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A few years ago, I noticed an ever-growing number in my United MileagePlus account: Lifetime flight miles. I had never paid it much attention before (would I ever really fly a MILLION miles with United?), but once my balance ticked beyond the 700,000 mark, that sky-high target felt within reach. I did some research, discovering that award travel, premium cabin bonuses and Lufthansa, EVA Air and other partner flights didn’t count — ugh! And so I made an effort to fly United going forward, whenever it made sense.
Million miler status conveys a variety of benefits, including elite status for life. You can score lifetime membership to the following tiers once you reach certain thresholds:
- Premier Gold — 1 million miles flown
- Premier Platinum — 2 million miles flown
- Premier 1K — 3 million miles flown
- Global Services — 4 million miles flown
While some recognition of the achievement is nice, there’s no question that lifetime elite status can be incredibly useful. I’m pretty happy as a Premier 1K, and I’ll continue to qualify for as long as feasible, but when I can’t make it anymore, I’ll never fall below Gold — even if I don’t have a single paid flight in a year. Or ever again.
The Road to a Million
I actually haven’t been flying United for very long — the first flight I remember was from Chicago to Beijing for the 2008 Olympics, where I worked with reporters and photographers at several venues. I flew there in an economy window seat on a United 747. Since I was flying with other travelers headed to the Olympics, I passed the time getting to know them, but I remember very much disliking the in-flight experience itself. Even in 2008 our 747 felt well past its prime — much like economy on United’s 747s today, there was no seat-back entertainment and the cabin felt like it hadn’t been updated in decades.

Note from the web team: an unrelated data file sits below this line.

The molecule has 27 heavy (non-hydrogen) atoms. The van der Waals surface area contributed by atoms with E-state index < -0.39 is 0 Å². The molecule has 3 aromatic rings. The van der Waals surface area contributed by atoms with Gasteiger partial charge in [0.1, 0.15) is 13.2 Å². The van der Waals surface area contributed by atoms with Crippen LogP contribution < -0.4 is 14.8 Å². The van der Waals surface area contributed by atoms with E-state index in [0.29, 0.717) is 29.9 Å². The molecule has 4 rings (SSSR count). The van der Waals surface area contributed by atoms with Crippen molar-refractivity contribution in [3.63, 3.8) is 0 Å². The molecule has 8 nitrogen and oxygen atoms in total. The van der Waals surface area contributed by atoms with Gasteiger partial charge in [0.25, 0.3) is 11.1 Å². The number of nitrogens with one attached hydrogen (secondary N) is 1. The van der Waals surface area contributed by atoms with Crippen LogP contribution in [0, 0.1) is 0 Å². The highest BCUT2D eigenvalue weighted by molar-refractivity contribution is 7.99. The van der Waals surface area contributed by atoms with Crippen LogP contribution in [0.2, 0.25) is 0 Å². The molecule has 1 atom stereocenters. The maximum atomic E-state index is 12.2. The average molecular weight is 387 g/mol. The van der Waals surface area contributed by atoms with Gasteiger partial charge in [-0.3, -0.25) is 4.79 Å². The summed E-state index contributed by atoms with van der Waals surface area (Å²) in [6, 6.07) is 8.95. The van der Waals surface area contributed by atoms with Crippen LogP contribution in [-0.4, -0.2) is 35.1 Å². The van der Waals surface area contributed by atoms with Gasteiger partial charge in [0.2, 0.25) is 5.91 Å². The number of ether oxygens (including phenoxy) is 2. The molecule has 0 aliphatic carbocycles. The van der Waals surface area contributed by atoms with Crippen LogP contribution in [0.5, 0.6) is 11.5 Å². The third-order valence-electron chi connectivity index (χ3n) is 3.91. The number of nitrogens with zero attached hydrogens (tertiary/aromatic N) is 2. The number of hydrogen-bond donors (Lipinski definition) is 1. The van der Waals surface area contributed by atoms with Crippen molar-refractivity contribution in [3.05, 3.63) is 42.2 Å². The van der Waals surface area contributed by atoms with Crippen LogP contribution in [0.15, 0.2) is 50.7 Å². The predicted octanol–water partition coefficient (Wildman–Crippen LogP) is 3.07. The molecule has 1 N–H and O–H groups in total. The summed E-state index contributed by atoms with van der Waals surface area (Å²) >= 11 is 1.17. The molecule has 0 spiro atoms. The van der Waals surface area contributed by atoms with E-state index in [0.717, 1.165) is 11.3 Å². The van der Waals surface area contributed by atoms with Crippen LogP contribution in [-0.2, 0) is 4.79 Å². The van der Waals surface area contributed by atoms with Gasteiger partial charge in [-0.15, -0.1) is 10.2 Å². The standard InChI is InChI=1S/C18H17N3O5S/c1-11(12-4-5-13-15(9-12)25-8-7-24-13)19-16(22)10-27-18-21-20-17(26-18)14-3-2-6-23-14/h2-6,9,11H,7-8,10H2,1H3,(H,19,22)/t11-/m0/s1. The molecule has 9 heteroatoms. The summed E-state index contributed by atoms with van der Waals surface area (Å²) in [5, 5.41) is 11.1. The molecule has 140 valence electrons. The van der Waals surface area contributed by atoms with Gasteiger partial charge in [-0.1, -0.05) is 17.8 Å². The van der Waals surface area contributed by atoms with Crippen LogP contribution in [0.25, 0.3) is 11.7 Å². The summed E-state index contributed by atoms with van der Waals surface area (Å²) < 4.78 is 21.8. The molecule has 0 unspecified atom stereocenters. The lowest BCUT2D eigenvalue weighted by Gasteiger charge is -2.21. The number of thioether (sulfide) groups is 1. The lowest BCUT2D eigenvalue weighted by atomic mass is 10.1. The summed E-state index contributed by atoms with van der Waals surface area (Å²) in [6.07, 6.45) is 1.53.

I remember the plane looking something like this — but without the LCD screens up front:
I didn’t walk away from that trip loyal to United. But I really loved Continental, which became my airline of choice after a family trip to Ireland in 2004. Soon after I officially “entered the workforce” in 2008, when I was a consumer electronics beat editor at PC Magazine, I booked my first business trip — to Las Vegas for CES — on Continental, of course:
I earned 4,454 elite-qualifying miles for that trip — and, unbeknownst to me, 4,454 lifetime flight miles. I continued to rack up loads of miles over the years to come, mostly thanks to long-haul business travel that took me to Taipei, Tokyo and other destinations in Asia and Europe a few times a year. On some occasions, I would rack up some 18,000 lifetime miles on a single business trip — at that pace, it would take someone “just” 56 round-trips from New York to Taipei to make lifetime Gold.
Then, last year, even though United later confirmed that there weren’t any plans to change the program, I set out to fly my millionth mile by the end of 2017… just in case. United’s million miler status is considerably more generous than similar programs with American and Delta — since a devaluation seemed possible, perhaps assigning 1MMs to the Silver tier instead of Gold, I figured it didn’t make sense to risk waiting to fly a million.
The Million Miler Flight
While it wasn’t possible to pinpoint my million miler flight more than a few weeks out, earlier this year I decided that I wanted to celebrate (and reach that milestone) on United’s brand-new 777-300ER. So how did I make that happen? Well, it was entirely by chance.